The budget season is here. The Stephenville city council is having its first budget workshop on Tuesday, July 16. Everyone concerned with taxes and spending should attend it as well as subsequent workshops and city council meetings devoted to public finance.
One of our city government’s good features is its accessibility to the general public. Anyone can not only attend council meetings and workshops, but participate in the relevant discussions as well. Of course, offering one’s ideas doesn’t guarantee those ideas will be accepted, but at least they won’t be ignored.
So how can someone who’s not a member of the city council best contribute to the deliberations which will ultimately lead to the budget and tax rate for the next fiscal year?
First, one should start attending, and contributing one’s thoughts, early and often. In theory, one can attend and speak at any meeting during the budget deliberations, but the sooner one starts attending, the better, for two reasons: First, the more meetings one attends, the more one will learn, and hence be better informed. Second, while ideas and proposals for changes in the budget can be offered even at the final deliberations before the budget is adopted, many council members (at least while I was on the council) are more skeptical of last-minute suggestions; they may wonder why those who propose last-minute changes are waiting until the final meeting to spring them on the council, rather than offer them in the course of earlier discussions on the matter.
Second, all participants should understand that state law, rightly, requires that cities (and presumably other local governments in Texas), are required to balance their budgets, and have only finite and limited resources to work with. This requirement does not exist at the federal level—the U. S. Constitution does not require a balanced budget, or any budget at all for that matter—which, together with the public’s unrelenting demands for more spending and lower taxes, explains why the federal government runs trillion-dollar deficits and has a 22-trillion dollar national debt. But at the local level, to demand lower taxes implies a demand for less spending, while a demand for more spending in a given area may imply a demand for either a tax hike or a cut in spending elsewhere. All demands made on the city council will be considered, but not all can be met. Only those that can be met within the framework of a balanced budget which limits both taxes and expenditures stand a chance of being adopted.
Third, while the city council takes seriously every demand for more spending or less spending, for lower taxes or higher taxes, the demands the council takes most seriously are those which are reasonable, specific, and made by those cognizant of the need to maintain fiscal discipline, i. e., to ensure that revenues and expenditures be in balance. A demand to “cut taxes” will probably carry less weight than a demand to cut taxes and match tax cuts with specific spending cuts as well.
Fourth, everyone who contributes ideas, recommendations, and demands should recognize that while the city council will take everything seriously, it will take most seriously those comments made reasonably and with the most support of relevant facts and figures. Passion is not to be ignored, but input offered with emotion or hysteria—it sometimes happens—will carry far less weight by those who believe decisions should be based on facts and logic, without considering who has the loudest set of lungs and vocal chords.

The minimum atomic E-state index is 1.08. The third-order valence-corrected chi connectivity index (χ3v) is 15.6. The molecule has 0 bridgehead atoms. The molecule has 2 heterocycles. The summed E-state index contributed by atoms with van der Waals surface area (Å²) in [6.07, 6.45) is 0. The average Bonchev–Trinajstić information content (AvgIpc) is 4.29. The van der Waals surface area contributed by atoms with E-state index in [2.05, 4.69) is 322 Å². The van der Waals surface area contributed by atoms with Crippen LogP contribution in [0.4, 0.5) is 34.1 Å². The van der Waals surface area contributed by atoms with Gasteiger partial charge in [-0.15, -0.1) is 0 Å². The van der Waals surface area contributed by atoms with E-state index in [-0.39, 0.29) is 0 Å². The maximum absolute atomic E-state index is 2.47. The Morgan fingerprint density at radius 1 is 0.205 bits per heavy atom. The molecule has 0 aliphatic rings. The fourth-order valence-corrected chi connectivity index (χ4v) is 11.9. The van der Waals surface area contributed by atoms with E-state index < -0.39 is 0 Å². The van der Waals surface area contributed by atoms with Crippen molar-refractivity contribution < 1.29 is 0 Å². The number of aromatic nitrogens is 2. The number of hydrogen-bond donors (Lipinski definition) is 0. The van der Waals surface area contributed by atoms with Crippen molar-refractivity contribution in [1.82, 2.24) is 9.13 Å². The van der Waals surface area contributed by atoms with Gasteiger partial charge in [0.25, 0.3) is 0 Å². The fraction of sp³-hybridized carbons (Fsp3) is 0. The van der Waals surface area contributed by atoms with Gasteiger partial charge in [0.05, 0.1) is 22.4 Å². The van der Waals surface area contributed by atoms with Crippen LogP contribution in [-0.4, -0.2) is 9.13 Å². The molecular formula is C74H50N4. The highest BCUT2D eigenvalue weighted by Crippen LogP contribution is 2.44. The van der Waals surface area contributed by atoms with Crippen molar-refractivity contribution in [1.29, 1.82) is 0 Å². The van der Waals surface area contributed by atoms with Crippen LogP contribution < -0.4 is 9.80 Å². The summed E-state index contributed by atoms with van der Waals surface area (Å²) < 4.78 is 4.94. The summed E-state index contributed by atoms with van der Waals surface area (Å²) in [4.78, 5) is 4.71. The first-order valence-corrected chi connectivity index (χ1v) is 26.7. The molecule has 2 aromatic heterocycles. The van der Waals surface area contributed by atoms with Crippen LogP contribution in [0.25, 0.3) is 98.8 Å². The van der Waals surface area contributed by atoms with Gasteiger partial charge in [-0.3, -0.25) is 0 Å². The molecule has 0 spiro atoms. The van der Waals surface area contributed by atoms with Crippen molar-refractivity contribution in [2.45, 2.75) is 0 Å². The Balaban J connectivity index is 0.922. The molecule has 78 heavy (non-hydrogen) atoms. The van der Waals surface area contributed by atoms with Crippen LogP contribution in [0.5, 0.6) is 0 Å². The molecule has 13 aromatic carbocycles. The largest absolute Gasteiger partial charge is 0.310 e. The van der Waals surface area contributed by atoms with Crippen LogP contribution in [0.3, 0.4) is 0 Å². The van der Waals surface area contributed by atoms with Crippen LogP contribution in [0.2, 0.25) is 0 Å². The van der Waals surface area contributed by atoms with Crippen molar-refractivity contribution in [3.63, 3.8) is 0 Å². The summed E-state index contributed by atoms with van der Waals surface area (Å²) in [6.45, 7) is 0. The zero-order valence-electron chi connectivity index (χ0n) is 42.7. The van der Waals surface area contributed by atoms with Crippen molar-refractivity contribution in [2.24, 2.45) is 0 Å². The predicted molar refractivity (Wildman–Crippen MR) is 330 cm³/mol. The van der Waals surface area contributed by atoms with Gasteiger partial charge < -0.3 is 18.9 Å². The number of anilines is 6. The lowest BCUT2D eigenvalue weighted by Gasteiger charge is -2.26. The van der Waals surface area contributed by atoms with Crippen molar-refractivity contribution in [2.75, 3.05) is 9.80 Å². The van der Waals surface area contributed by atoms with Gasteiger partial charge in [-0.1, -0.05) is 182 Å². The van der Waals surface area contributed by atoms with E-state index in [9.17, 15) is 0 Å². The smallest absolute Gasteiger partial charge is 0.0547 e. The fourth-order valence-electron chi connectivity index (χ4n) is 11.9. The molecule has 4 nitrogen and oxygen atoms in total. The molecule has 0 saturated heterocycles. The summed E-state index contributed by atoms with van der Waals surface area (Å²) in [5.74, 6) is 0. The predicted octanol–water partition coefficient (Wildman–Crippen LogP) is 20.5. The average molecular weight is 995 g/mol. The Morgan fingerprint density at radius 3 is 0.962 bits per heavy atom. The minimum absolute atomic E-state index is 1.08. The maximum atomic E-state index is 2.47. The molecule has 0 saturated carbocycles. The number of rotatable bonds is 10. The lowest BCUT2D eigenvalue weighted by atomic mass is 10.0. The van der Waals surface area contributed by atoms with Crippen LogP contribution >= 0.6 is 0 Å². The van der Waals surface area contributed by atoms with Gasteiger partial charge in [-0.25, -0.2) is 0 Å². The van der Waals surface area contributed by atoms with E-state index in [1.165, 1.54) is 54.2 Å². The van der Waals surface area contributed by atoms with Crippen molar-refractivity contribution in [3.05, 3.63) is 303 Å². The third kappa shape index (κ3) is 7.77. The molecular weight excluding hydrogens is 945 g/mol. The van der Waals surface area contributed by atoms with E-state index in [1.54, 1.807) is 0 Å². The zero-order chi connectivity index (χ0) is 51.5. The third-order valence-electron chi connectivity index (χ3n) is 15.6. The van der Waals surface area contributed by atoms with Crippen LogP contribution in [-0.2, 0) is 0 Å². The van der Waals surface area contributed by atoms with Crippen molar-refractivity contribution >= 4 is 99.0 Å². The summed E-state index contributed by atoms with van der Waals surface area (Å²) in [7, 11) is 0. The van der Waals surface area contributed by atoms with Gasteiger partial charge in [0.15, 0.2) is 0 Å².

Fifth, all participants should recognize the main reason why public opinion plays only a very limited role in decision making: It is simply impossible to determine what the public really wants, since the government currently lacks the means of adequately measuring public opinion. This is not to say that it’s impossible to measure public opinion at all, nor should public opinion be totally ignored. My opposition to the Proctor Pipeline in 2004 was based on the overwhelming rejection of a 2000 bond issue to finance it, even though I thought the best demographic and engineering data at the time made adoption of the Pipeline the more reasonable choice. But only in those rare circumstances when public opinion can be measured with some degree of reliability—in this instance in a free election in which 87% of the voters expressed a clear preference to reject the pipeline—should public opinion be determinative. Otherwise, the city council must, and probably will, ignore public opinion simply because it cannot really determine what the general public wants, given the absence of data from elections or reliable polling. Of course, if city council members make decisions unpopular with the public, the public can remove them from office, either through the regularly scheduled city elections, or the newly adopted recall process.
Finally, it should be understood that those who fail, for whatever reason, to participate in the budget process are not necessarily bad citizens. Nor do they forfeit their right to criticize the city council’s decisions after they’re made. But while participation does not guarantee success, failure to participate does forfeit any possibility of having an impact.
So, to all interested in city finance: Go for it. Get involved. Participate. You have nothing to lose. And who knows what you may gain in the process?
Malcolm L. Cross has lived in Stephenville and taught politics and government at Tarleton since 1987. His political and civic activities include service on the Stephenville City Council (2000-2014) and on the Erath County Republican Executive Committee (1990 to the present). He was Mayor Pro Tem of Stephenville from 2008 to 2014. He is a member of St. Luke’s Episcopal Church and the Stephenville Rotary Club, and does volunteer work for the Boy Scouts of America. Views expressed in this column are his and do not reflect those of The Flash as a whole.